First, the hospital has to rebuild trust within the community, he said.

“As we try and rebrand and re-improve our quality and our patient experience on the inside of the hospital, we also have to reconnect with our community that is detached from our hospital historically,” Turton said.

The program and hospital rebranding effort began under Turton’s leadership soon after he was hired in January 2020, said Dr. Sanjay Shetty, president of Steward North America.

“[We took] advantage of the fact that we were putting in place a very strong leadership team with local knowledge,” Shetty said. “And they know this community, they know a lot of the physicians, they know the key stakeholders in the community, and they recognize that what works in Boston or what works in Salt Lake City may not work in San Antonio.”

But because of its experience in other communities, he added, Steward hospitals have a baseline of understanding of the complex tributaries such as lack of transportation or park access that lead to bad health outcomes.

“We’re used to working with communities where they might be suffering from health disparities or different socioeconomic determinants of health,” he said.

The environments in which people live affect a range of health and quality-of-life outcomes. The conditions in these environments are known as the social determinants of health, according to the U.S. Office of Disease Prevention and Health Promotion.

In other words, the roots of many health issues in poor, underserved neighborhoods are tied to access to health care, safe housing, education, public safety, and other elements that help people live healthier lives.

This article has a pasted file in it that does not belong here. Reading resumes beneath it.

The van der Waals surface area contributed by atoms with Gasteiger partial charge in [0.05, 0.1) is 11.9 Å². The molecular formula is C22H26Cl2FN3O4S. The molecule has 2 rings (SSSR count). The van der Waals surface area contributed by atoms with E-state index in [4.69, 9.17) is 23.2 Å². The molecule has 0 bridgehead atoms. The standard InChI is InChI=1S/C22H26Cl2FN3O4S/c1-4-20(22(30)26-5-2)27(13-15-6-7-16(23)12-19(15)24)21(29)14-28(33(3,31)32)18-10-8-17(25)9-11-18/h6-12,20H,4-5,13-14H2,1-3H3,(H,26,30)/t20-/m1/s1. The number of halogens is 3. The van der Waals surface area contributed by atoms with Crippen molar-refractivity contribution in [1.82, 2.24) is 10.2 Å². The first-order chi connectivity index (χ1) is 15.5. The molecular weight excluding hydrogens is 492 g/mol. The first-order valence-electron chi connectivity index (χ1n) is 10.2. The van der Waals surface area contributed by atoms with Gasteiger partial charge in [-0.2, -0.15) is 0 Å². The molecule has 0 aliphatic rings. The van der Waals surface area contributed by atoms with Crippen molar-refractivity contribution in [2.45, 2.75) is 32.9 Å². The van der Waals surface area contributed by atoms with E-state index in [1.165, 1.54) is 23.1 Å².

In San Antonio, what neighborhood you live in plays a large role in how long you live and how healthy you will be.

“The reason this is happening, despite the fact that we have more doctors doing more procedures, is the fact that we have not acknowledged social determinants of health,” said Ochoa, who founded the San Antonio Vascular and Endovascular Clinic.

Ochoa started to understand the scope of the problem when she started doing research. The maps that showed high rates of diabetic amputations, economic hardships, and lack of internet connection overlapped with the same areas that have been underserved and discriminated against through racist real estate practices, also known as redlining, for decades.

“It’s the exact same map,” she said. “All these decades later, stuff has not changed. So as we talk about social determinants of health, it’s a vast number of issues.”

In addition to Texas Vista’s new program, the South Side will receive another health care boost as Mission Trail Baptist Hospital, part of the Baptist Health System, expands and enhances its services for women. The hospital will add labor and delivery services as part of a $10 million investment. It will be the first maternity unit in the Southeast Side.

The Healthy Horizons program will be free for anyone who signs up. More information will be available online and at the medical center in the coming weeks, officials said.

The program has the potential to connect South Side patients to services that may literally save lives, Ochoa said.

“If we can figure out how to facilitate that connection, I think that we can really move mountains. … I’m doing everything I can to make sure this hospital is successful, this hospital recruits some of the best doctors, and we have quality that rivals that in the [South Texas] Medical Center.”

Iris Dimmick

Senior Reporter Iris Dimmick covers public policy pertaining to social issues, ranging from affordable housing and economic disparity to policing reform and workforce development. Contact her at iris@sareport.org